Fyhn, M., Molden, S., Witter, M.P., Moser, E.I. and Moser, M.-B. (2004). Spatial representation in the entorhinal cortex. Science, 305, 1258-1264.

Leutgeb, S., Leutgeb, J.K., Treves, A., Moser, M.-B. and Moser, E.I. (2004). Distinct ensemble codes in hippocampal areas CA3 and CA1. Science 305, 1295-1298.

Leutgeb, S., Leutgeb, J.K., Barnes, C.A., Moser, E.I., McNaughton, B.L., and Moser, M.-B (2005). Independent codes for spatial and episodic memory in the hippocampal neuronal ensembles. Science, 309, 619-623.

Hafting, T., Fyhn, M., Molden, S., Moser, M.-B., and Moser, E.I. (2005). Microstructure of a spatial map in the entorhinal cortex. Nature, 436, 801-806.

Sargolini, F., Fyhn, M., Hafting, T., McNaughton, B.L., Witter, M.P., Moser, M.-B., and Moser, E.I. (2006). Conjunctive representation of position, direction and velocity in entorhinal cortex. Science, 312, 754-758.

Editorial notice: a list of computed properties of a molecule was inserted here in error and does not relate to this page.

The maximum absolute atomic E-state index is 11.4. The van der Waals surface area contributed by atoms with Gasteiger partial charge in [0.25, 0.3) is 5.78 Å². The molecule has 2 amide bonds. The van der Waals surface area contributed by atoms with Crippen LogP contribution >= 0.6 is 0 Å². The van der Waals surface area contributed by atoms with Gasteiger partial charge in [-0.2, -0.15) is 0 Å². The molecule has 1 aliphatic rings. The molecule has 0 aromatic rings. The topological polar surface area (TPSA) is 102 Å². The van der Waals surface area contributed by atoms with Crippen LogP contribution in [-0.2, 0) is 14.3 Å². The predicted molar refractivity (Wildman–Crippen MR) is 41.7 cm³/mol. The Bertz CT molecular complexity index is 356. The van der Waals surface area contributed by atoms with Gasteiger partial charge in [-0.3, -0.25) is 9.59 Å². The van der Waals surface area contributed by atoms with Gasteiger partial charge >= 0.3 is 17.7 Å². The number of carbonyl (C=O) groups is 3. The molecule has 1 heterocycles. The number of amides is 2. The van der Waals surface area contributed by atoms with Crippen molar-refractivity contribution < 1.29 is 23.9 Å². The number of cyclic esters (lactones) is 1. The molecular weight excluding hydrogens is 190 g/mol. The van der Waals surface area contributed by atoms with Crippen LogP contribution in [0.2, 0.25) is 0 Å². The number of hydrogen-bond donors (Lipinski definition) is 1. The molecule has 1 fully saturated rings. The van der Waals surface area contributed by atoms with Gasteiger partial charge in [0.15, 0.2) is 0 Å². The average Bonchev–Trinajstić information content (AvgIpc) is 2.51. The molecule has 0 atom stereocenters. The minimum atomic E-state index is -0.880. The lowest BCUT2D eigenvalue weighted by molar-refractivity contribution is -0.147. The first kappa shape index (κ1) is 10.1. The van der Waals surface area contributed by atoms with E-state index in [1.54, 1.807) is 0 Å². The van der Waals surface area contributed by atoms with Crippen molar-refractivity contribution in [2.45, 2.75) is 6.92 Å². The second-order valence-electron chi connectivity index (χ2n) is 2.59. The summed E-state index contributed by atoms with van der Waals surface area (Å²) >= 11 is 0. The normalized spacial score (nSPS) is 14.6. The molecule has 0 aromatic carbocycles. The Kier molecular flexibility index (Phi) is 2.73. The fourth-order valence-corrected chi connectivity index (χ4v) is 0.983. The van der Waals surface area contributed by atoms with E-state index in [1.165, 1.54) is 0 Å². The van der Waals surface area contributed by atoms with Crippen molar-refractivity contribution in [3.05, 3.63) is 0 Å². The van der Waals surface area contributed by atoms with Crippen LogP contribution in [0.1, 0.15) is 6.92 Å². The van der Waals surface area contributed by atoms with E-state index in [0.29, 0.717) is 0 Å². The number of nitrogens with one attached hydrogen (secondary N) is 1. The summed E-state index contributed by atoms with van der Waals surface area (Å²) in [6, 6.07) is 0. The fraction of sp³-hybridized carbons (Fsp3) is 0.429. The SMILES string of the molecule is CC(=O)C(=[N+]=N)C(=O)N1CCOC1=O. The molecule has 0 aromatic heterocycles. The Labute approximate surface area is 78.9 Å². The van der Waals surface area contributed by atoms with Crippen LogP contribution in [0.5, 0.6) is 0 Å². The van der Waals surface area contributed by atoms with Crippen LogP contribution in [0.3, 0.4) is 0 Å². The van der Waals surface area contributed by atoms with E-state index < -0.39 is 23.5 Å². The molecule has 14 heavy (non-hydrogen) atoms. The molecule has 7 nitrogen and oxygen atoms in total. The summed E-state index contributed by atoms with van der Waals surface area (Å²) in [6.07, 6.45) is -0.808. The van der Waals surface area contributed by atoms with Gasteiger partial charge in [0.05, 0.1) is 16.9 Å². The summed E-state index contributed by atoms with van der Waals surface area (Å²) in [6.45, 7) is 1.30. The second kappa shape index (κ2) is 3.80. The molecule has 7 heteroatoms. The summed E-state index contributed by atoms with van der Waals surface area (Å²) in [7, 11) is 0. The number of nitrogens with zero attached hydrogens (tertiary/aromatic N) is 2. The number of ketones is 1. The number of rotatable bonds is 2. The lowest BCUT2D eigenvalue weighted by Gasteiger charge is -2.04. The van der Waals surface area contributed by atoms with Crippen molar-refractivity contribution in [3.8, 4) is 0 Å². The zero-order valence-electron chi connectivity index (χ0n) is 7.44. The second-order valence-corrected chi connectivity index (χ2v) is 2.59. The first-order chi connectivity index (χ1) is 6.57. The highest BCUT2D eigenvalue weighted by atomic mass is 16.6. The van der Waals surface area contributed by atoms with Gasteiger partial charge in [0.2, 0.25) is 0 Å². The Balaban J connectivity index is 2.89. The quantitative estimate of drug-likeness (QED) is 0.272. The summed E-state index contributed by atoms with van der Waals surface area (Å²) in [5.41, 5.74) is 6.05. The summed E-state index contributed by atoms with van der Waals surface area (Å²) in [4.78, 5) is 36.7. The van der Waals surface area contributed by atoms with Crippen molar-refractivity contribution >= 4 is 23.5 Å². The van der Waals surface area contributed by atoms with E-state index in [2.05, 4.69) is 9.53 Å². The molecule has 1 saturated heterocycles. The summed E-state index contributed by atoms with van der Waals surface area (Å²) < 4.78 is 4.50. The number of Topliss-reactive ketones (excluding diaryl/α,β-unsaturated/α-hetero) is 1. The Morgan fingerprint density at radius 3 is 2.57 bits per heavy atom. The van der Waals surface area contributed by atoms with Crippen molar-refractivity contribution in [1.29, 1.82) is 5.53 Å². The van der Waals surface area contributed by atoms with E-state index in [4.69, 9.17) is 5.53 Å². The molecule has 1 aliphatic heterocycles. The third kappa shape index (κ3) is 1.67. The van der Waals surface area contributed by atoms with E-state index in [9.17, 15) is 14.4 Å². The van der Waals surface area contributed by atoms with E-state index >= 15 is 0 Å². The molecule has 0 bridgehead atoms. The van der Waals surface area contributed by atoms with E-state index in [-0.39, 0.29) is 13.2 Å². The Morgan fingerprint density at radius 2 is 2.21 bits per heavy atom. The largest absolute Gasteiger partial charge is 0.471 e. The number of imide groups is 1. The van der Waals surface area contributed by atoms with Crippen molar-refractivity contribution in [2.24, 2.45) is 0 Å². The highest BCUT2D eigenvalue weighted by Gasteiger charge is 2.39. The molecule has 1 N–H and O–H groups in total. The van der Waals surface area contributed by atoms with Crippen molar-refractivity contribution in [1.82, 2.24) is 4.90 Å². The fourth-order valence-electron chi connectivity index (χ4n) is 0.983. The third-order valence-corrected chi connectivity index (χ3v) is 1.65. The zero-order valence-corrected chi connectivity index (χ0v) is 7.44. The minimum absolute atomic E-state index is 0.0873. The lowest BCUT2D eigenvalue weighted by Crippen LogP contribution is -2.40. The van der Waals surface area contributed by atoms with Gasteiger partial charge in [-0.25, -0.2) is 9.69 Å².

Fyhn, M., Hafting, T., Treves, A., Moser, M.-B. and Moser, E.I. (2007). Hippocampal remapping and grid realignment in entorhinal cortex. Nature, 446, 190-194.

Hafting, T., Fyhn, M., Bonnevie, T., Moser, M.-B. and Moser, E.I. (2008). Hippocampus-independent phase precession in entorhinal grid cells. Nature 453, 1248-1252.

Kjelstrup, K.B., Solstad, T., Brun, V.H., Hafting, T., Leutgeb, S., Witter, M.P., Moser, E.I. and Moser, M.-B. (2008). Finite scales of spatial representation in the hippocampus. Science 321, 140-143.

Solstad, T., Boccara, C.N., Kropff, E., Moser, M.-B. and Moser, E.I. (2008). Representation of geometric borders in the entorhinal cortex. Science, 322, 1865-1868.

Langston RF, Ainge J, Cowey JJ, Canto CB, Bjerknes TL, Witter MP, Moser EI, Moser M-B (2010). Development of the spatial representation system in the rat. Science, 328, 1576-1580.